Minutes of the Crewe Town Council


Minutes of the Crewe Town Council


This historic collection showcases the inner workings of local government in a small Southern Virginia town. The Town of Crewe was founded in 1888 and named for the large railroad town of Crewe, England. Crewe was originally pre-planned and built by Norfolk and Western to support operations as a divisional halfway point between Norfolk and Roanoke, Virginia. The Town's importance as a railroad repair facility diminished sharply in the 1950's as the switch to diesel-electric locomotives required less labor and equipment. But Crewe's history is not limited to the railroad. William Hodges Mann, the 46th Governor of Virginia was president of the Bank of Crewe. Baptist missionary Lottie Moon found her final resting place in the Crewe cemetery. From reconstruction to World War II to today, Crewe has had its share of events and eccentricities. Throughout it all, Crewe has maintained continuous government operations with a population under 3,000.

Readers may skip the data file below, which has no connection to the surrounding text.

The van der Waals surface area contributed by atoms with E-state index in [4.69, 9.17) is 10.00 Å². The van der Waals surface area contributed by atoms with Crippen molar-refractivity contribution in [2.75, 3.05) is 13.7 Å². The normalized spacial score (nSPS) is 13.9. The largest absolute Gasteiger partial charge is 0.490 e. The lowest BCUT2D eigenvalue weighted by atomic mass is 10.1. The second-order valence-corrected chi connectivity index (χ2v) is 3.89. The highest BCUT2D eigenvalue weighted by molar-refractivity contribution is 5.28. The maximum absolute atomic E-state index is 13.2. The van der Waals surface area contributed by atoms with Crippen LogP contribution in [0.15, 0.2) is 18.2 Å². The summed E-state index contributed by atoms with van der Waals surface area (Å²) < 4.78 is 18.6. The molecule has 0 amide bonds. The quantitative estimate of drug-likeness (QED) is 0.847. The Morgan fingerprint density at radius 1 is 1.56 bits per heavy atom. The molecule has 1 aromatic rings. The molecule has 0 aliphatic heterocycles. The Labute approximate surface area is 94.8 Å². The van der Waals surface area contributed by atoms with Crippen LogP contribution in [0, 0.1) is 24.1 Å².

Historians, political scientists, public administration scholars, and researchers interested in both the logistics and the behaviors of rural local government will find a wealth of information in this collection. Readers can get first-hand accounts of how iconic moments in Virginia history, like reconstruction, desegregation, and two world wars changed local culture; how discussion unfolded over Mayor's courts and state-vs-local authority, the roll of governance in economic development, and the role of 21st century technology in government; or how, despite nearly a century-and-a-half of debate, some issues like loose dogs and backyard chickens still draw the most citizen engagement. This collection provides context to understanding how one municipal government operated and survived some of the nation's most turbulent historical and cultural times.

Collection Tree

  • Minutes of the Crewe Town Council